Aquatic Plant Control Program. Technical Report 11. Effects of CO2 Laser on Water Hyacinth Growth.
ARMY ENGINEER WATERWAYS EXPERIMENT STATION VICKSBURG MISS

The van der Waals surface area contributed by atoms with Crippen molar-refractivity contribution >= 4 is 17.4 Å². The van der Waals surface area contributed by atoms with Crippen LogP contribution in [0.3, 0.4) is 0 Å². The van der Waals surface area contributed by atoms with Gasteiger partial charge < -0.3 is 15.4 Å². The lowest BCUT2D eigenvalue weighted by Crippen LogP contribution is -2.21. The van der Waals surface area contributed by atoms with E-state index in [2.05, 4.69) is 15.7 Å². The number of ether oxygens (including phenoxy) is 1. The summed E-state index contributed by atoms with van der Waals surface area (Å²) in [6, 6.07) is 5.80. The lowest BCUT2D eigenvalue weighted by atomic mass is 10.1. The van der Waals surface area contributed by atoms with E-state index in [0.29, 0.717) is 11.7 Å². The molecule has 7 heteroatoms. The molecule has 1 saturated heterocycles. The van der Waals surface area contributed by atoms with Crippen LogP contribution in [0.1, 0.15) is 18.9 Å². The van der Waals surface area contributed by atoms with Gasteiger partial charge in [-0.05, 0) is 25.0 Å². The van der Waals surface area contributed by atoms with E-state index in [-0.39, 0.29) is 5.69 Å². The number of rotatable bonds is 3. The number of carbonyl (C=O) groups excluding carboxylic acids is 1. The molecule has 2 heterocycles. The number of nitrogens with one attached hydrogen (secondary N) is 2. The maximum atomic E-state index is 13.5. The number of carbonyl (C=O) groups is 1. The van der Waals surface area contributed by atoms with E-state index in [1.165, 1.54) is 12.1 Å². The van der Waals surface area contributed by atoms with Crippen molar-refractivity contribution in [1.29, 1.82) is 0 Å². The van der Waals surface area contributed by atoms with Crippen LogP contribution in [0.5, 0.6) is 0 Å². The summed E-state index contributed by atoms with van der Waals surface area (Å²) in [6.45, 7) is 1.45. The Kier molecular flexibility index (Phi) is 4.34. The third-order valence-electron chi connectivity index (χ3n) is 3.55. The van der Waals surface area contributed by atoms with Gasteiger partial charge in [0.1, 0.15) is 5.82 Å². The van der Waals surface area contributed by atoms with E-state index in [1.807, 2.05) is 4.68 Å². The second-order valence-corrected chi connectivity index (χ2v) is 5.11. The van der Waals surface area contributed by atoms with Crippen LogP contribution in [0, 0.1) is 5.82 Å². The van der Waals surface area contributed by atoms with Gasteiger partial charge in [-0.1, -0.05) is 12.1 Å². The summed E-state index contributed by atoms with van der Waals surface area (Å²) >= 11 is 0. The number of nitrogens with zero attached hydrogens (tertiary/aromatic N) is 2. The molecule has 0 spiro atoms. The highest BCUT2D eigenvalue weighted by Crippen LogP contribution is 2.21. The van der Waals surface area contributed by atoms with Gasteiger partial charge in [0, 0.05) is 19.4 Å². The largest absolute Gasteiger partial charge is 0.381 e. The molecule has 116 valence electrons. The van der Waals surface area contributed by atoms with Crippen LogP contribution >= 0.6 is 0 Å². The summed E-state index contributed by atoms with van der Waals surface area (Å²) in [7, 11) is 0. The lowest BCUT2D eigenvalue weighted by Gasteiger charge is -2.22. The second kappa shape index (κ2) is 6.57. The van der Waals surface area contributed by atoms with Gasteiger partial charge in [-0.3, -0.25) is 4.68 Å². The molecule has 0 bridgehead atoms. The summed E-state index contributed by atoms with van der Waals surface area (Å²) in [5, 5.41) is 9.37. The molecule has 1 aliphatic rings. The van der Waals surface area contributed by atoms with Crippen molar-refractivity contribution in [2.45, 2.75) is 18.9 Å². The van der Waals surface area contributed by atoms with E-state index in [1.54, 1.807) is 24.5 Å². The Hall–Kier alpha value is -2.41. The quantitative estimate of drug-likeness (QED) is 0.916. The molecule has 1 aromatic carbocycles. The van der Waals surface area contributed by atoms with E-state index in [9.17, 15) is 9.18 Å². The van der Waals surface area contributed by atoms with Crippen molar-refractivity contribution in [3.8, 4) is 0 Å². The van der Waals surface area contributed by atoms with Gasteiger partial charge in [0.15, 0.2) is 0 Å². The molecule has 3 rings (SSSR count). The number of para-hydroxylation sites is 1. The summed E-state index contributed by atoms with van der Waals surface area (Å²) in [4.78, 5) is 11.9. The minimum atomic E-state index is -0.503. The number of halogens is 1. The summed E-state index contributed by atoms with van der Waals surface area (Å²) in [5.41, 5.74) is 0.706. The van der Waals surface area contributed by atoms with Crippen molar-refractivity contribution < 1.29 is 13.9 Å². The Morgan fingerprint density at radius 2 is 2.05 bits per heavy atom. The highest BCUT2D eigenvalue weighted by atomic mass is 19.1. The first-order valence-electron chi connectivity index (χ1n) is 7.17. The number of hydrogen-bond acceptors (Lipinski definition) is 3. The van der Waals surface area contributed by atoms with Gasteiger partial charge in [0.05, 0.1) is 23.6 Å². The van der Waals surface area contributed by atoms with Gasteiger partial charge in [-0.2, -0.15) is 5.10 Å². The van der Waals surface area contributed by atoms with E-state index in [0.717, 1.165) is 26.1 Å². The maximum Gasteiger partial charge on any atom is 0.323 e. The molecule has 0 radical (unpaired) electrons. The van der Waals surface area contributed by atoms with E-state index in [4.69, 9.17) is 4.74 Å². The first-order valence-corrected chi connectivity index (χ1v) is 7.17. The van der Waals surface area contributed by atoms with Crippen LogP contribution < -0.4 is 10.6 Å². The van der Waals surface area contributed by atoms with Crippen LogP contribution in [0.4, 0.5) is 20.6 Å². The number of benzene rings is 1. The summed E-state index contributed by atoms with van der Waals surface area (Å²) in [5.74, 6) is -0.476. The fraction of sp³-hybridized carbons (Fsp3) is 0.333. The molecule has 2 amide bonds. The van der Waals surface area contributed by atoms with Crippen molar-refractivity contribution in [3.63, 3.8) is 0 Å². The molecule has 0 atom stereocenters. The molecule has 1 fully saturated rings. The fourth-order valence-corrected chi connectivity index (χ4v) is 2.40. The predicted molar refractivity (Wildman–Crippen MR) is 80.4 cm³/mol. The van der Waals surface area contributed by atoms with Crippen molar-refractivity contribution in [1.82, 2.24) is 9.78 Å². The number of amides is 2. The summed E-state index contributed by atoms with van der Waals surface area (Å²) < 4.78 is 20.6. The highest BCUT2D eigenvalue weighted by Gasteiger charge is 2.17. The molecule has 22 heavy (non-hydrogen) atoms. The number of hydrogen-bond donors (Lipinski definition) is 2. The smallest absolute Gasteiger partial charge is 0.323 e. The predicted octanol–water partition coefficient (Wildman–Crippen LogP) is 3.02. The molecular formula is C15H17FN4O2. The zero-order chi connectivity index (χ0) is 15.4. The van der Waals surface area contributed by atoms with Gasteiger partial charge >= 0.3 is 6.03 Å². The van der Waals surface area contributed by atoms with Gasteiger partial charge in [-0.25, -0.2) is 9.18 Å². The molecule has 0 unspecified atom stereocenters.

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As a result of earlier experiments indicating the possibility of controlling water hyacinths with laser irradiation, a prototype CO2 laser system 10.6-micrometer wavelength was designed, fabricated, and adapted for use in an outdoor environment. In the fall of 1972, the laser system was tested and evaluated near Bayou Gauche, Louisiana. Deficiencies were discovered in the test of the prototype. A scanning, flat-mirror system was substituted for the spherical-mirror system. A chiller system was installed to dissipate the excessive heat. Finally, the effects of the salt-air environment were eliminated when the system was moved to Lake Concordia, Louisiana, a freshwater inland lake, where in 1973 and 1974 controlled irradiation ranging from 0.2 to 100 Jsq cm was applied to plots of water hyacinth plants collected in the lake. Plant biomass, height, number, coverage, and number of flowers were measured periodically. Results of the analyses show that laser irradiation causes a significant decrease in growth rates with an increase in irradiation level, but this effect decreases as time passes until there is no significant difference between treated and control plots. Rates of photosynthesis were not significantly affected by laser irradiation.
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